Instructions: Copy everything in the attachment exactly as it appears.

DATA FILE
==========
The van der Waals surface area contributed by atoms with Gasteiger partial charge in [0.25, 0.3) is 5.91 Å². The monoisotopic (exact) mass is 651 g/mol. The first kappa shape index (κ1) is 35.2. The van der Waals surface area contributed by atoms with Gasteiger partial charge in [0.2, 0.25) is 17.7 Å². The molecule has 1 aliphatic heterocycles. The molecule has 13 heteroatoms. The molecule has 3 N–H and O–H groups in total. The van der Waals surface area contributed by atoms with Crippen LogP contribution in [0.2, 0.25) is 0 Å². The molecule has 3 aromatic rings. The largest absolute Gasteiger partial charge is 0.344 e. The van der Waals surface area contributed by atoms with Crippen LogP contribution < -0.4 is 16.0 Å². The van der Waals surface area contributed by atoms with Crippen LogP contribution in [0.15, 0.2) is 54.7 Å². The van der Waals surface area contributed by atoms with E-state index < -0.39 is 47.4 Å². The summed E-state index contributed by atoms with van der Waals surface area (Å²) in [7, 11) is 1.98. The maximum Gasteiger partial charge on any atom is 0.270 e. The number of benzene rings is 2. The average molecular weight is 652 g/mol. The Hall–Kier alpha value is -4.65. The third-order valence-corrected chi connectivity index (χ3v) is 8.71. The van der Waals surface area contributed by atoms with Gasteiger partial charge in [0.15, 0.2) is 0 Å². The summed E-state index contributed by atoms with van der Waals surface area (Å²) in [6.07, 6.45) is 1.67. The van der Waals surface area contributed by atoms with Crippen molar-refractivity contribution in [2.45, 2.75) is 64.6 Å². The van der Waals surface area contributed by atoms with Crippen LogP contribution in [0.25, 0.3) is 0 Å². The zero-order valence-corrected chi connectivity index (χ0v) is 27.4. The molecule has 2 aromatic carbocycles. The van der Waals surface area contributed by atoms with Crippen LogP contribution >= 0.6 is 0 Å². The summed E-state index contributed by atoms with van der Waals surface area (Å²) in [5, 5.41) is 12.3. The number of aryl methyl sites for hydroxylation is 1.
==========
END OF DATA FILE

The van der Waals surface area contributed by atoms with Gasteiger partial charge in [0.25, 0.3) is 5.91 Å². The monoisotopic (exact) mass is 651 g/mol. The first kappa shape index (κ1) is 35.2. The van der Waals surface area contributed by atoms with Gasteiger partial charge in [0.2, 0.25) is 17.7 Å². The molecule has 1 aliphatic heterocycles. The molecule has 13 heteroatoms. The molecule has 3 N–H and O–H groups in total. The van der Waals surface area contributed by atoms with Crippen LogP contribution in [0.2, 0.25) is 0 Å². The molecule has 3 aromatic rings. The largest absolute Gasteiger partial charge is 0.344 e. The van der Waals surface area contributed by atoms with Crippen LogP contribution < -0.4 is 16.0 Å². The van der Waals surface area contributed by atoms with Crippen LogP contribution in [0.15, 0.2) is 54.7 Å². The van der Waals surface area contributed by atoms with E-state index < -0.39 is 47.4 Å². The summed E-state index contributed by atoms with van der Waals surface area (Å²) in [7, 11) is 1.98. The maximum Gasteiger partial charge on any atom is 0.270 e. The number of benzene rings is 2. The average molecular weight is 652 g/mol. The Hall–Kier alpha value is -4.65. The third-order valence-corrected chi connectivity index (χ3v) is 8.71. The van der Waals surface area contributed by atoms with Gasteiger partial charge in [0.15, 0.2) is 0 Å². The summed E-state index contributed by atoms with van der Waals surface area (Å²) in [6.07, 6.45) is 1.67. The van der Waals surface area contributed by atoms with Crippen molar-refractivity contribution in [2.45, 2.75) is 64.6 Å². The van der Waals surface area contributed by atoms with Crippen LogP contribution in [0.25, 0.3) is 0 Å². The zero-order valence-corrected chi connectivity index (χ0v) is 27.4. The molecule has 2 aromatic carbocycles. The van der Waals surface area contributed by atoms with Crippen LogP contribution >= 0.6 is 0 Å². The summed E-state index contributed by atoms with van der Waals surface area (Å²) in [5, 5.41) is 12.3. The number of aryl methyl sites for hydroxylation is 1.